Many chairs are padded or have cushions. Padding can be on the seat of the chair only, on the seat and back, or also on any arm rests and/or foot rest the chair may have. Padding will not shift the weight to different parts of the body (unless the chair is so soft that the shape is altered). However, padding does distribute the weight by increasing the area of contact between the chair and the body. A hard wood chair feels hard because the contact point between the occupant and the chair is small. The same body weight over a smaller area means greater pressure on that area. Spreading the area reduces the pressure at any given point. In lieu of padding, flexible materials, such as wicker, may be used instead with similar effects of distributing the weight. Since most of the body weight is supported in the back of the seat, padding there should be firmer than the front of the seat which only has the weight of the legs to support. Chairs that have padding that is the same density front and back will feel soft in the back area and hard to the underside of the knees.

There may be cases where padding is not desirable. For example, in hot climates, padding with fabric or plastic covers is often uncomfortable against the skin. Where padding is not desirable, contouring may be used instead. A contoured seat pan attempts to distribute weight without padding. By matching the shape of the occupant's buttocks, weight is distributed and pressure at any given point is reduced.

Actual chair dimensions are determined by measurements of the human body or anthropometric measurements. Individuals may be measured for a custom chair. Anthropometric statistics may be gathered for mass produced chairs. The two most relevant anthropometric measurement for chair design is the popliteal height and buttock popliteal length.

For someone seated, the popliteal height is the distance from the underside of the foot to the underside of the thigh at the knees. It is sometimes called the "stool height". (The term "sitting height" is reserved for the height to the top of the head when seated.) For American men, the median popliteal height is 16.3 inches and for American women it is 15.0 inches[1]. The popliteal height, after adjusting for heels, clothing and other issues is used to determine the height of the chair seat. Mass produced chairs are typically 17 inches high.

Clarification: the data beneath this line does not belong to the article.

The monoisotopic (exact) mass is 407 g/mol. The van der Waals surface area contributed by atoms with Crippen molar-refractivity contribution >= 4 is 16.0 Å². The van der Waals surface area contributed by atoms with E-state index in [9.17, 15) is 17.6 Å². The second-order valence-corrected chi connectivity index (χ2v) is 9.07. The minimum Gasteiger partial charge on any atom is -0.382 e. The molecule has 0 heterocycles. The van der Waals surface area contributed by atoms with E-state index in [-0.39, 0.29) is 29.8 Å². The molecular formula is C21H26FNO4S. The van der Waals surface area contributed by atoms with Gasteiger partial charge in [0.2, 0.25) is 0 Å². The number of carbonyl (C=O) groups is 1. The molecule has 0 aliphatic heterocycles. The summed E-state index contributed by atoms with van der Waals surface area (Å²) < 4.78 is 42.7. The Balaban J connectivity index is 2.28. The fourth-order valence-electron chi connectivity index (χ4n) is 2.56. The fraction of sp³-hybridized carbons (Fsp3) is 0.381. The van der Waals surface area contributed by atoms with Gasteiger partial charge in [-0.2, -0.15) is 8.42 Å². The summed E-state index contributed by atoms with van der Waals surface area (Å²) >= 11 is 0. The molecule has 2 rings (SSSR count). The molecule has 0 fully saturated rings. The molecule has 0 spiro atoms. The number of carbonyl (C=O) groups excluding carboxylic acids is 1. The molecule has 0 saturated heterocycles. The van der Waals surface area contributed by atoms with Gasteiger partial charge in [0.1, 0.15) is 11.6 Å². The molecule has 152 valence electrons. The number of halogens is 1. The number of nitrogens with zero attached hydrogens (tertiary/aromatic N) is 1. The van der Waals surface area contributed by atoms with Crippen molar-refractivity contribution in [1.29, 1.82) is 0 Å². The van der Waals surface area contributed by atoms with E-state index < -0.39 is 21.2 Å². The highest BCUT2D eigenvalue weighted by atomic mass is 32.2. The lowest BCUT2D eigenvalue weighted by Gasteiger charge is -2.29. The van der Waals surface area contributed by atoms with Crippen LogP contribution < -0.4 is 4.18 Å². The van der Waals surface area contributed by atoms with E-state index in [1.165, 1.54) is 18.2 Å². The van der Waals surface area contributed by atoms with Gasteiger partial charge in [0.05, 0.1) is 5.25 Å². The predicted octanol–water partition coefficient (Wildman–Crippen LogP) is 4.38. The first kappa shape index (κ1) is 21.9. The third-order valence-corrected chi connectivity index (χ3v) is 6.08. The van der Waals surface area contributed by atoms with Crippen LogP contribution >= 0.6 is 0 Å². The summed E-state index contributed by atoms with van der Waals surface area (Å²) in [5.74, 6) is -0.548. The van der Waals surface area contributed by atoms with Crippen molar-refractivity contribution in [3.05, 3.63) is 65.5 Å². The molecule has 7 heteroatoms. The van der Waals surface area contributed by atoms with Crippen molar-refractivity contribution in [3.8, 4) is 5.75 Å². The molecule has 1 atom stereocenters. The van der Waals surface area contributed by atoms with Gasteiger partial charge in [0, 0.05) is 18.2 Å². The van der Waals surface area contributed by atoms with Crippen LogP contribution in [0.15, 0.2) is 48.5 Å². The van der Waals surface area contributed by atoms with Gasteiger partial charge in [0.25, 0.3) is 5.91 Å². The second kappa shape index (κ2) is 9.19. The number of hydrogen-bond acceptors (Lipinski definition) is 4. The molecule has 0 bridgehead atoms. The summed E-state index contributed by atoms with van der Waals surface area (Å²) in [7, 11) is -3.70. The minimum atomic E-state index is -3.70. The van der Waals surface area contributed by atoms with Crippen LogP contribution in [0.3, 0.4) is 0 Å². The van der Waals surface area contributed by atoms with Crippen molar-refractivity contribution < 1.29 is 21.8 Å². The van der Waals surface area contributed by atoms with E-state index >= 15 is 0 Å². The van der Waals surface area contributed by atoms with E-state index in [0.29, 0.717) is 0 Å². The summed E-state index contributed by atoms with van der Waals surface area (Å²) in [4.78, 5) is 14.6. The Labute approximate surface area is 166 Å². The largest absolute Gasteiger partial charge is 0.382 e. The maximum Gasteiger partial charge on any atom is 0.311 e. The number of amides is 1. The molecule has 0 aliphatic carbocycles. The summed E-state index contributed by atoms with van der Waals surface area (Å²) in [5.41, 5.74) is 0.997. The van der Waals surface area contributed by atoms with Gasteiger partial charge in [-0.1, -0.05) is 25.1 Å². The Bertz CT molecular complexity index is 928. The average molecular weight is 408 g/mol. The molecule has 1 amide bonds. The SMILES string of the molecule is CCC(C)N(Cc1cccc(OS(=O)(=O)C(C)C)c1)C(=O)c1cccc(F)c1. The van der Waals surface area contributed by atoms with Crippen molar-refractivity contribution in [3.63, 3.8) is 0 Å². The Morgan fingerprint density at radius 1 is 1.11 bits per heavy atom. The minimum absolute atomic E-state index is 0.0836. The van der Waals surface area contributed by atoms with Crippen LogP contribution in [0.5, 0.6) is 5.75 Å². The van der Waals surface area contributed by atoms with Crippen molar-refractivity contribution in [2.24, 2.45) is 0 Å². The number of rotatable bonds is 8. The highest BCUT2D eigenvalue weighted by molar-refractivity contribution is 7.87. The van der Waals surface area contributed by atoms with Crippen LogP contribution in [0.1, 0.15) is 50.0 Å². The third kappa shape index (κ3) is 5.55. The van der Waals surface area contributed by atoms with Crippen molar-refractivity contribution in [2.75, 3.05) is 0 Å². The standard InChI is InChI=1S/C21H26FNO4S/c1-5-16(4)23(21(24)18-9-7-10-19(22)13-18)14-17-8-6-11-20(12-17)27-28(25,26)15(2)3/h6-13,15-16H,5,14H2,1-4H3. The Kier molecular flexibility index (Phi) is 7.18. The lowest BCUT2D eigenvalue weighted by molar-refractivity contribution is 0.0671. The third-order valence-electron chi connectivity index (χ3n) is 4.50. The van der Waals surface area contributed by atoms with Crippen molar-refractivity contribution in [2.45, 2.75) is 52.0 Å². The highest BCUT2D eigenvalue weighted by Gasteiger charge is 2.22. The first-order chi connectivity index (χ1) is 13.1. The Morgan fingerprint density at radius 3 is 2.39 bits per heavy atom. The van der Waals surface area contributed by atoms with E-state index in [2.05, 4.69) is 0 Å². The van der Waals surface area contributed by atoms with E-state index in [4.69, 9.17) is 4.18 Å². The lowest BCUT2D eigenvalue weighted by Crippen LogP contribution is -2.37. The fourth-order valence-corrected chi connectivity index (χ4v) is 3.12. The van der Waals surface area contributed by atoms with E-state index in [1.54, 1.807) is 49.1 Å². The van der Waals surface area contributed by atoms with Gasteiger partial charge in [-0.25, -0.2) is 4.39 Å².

For someone seated, the buttock popliteal length is the horizontal distance from the back most part of the buttocks to the back of the lower leg. This anthropometric measurement is used to determine the seat depth. Mass produced chairs are typically 38-43 cm deep.

Additional anthropometric measurements may be relevant to designing a chair. Hip breadth is used for chair width and armrest width. Elbow rest height is used to determine the height of the armrests. The buttock-knee length is used to determine "leg room" between rows of chairs. "Seat pitch" is the distance between rows of seats. In some airplanes and stadiums the seat pitch is so small that there is sometimes there is no leg room for the average person.

For adjustable chairs, the aforementioned principles are applied in adjusting the chair to the individual occupant.

Arm rests

Traditional Japanese chair with zabuton and separate armrest Bus shelter with seats with arm rests in between

A chair may or may not have armrests. If so, armrests will support part of the body weight through the arms if the arms are resting on the armrests. Armrests further have the function of making entry and exit from the chair easier (but from the side it becomes more difficult). Armrests should support the forearm and not the sensitive elbow area. Hence in some chair designs, the armrest is not continuous to the chair back, but is missing in the elbow area.

A couch, bench, or other arrangement of seats next to each other may have arm rest at the sides and/or arm rests in between. The latter may be provided for comfort, but also for privacy e.g. in public transport and other public places, and to prevent lying on the bench or coach. Arm rests prevent or complicate both desired and undesired proximity. A loveseat in particular, has no arm rest in between.